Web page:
The following excerpt is taken from an amazing sales book called “The Tao of Sales: The Easy Way to Sell in Tough Times” by E. Thomas Behr, Ph.D. If you ever want a book that goes beyond the typical sales suggestions and touches on how to actually move people through the art of pull rather than push, this book is it. I highly recommend it. He references Eugen Herrigel’s Zen in the Art of Archery with the following story:
“Don’t think of what you have to do, don’t consider how to carry it out!” [the Master] exclaimed. “The shot will only go smoothly when it takes the archer himself by surprise. It must be as if the bowstring suddenly cut through the thumb that holds it. You mustn’t open the right hand on purpose.”
“Do you know why you cannot wait for the shot and why you get out of breath before it has come? The right shot at the right moment does not come because you do not let go of yourself. You do not wait for fulfillment, but brace yourself for failure.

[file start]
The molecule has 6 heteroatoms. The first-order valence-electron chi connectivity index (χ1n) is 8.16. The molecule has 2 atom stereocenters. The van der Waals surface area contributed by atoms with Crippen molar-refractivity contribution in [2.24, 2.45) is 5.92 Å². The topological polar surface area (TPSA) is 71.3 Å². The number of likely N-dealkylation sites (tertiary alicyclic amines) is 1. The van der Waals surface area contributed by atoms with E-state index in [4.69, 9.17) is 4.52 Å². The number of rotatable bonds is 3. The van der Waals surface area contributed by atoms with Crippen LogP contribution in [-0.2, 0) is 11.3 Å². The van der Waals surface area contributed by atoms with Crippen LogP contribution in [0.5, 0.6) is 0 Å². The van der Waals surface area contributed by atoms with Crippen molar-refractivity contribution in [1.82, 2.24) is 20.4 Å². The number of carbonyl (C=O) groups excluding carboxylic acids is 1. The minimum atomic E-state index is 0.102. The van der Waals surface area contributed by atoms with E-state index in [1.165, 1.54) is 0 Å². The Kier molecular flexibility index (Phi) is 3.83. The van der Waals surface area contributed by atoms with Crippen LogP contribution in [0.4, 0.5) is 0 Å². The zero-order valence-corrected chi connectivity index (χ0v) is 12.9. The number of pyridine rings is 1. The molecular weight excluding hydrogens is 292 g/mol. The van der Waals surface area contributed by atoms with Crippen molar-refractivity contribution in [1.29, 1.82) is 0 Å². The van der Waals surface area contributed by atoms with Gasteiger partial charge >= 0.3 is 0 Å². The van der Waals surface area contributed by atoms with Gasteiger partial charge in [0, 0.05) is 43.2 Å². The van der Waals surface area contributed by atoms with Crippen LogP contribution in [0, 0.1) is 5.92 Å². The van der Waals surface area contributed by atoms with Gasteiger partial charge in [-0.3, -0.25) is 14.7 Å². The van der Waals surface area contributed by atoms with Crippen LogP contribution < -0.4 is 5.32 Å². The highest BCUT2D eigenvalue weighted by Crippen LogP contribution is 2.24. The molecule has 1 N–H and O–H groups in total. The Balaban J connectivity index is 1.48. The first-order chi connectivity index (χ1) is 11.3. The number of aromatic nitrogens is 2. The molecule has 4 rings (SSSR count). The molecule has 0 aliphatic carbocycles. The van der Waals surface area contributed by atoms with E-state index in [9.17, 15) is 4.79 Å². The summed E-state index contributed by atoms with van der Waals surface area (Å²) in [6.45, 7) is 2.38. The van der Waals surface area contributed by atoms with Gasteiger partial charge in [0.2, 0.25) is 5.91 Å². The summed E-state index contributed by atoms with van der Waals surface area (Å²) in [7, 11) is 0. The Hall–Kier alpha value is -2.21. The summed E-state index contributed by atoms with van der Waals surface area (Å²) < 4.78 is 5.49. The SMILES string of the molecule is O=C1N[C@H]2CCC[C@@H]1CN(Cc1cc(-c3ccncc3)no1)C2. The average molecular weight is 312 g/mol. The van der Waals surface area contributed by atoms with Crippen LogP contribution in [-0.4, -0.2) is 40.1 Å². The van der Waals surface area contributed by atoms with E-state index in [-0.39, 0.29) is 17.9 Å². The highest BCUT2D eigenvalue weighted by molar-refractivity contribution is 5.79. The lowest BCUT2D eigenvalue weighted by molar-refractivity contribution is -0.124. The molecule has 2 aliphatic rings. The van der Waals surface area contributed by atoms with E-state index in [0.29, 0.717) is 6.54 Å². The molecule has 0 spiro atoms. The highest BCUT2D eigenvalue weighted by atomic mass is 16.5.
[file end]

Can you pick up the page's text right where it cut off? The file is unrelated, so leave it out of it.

So long as that is so, you have no choice but to call forth something yourself that ought to happen independently of you, and so long as you call it forth your hand will not open in the right way–like the hand of a child. Your hand does not burst open like the skin of a ripe fruit.”
“The right art,” cried the Master, “is purposeless, aimless! The more obstinately you try to learn how to shoot the arrow for the sake of hitting the goal, the less you will succeed in the one and the further the other will recede. What stands in your way is that you have a much too willful will. You think that what you do not to yourself does not happen.”
How to use this story: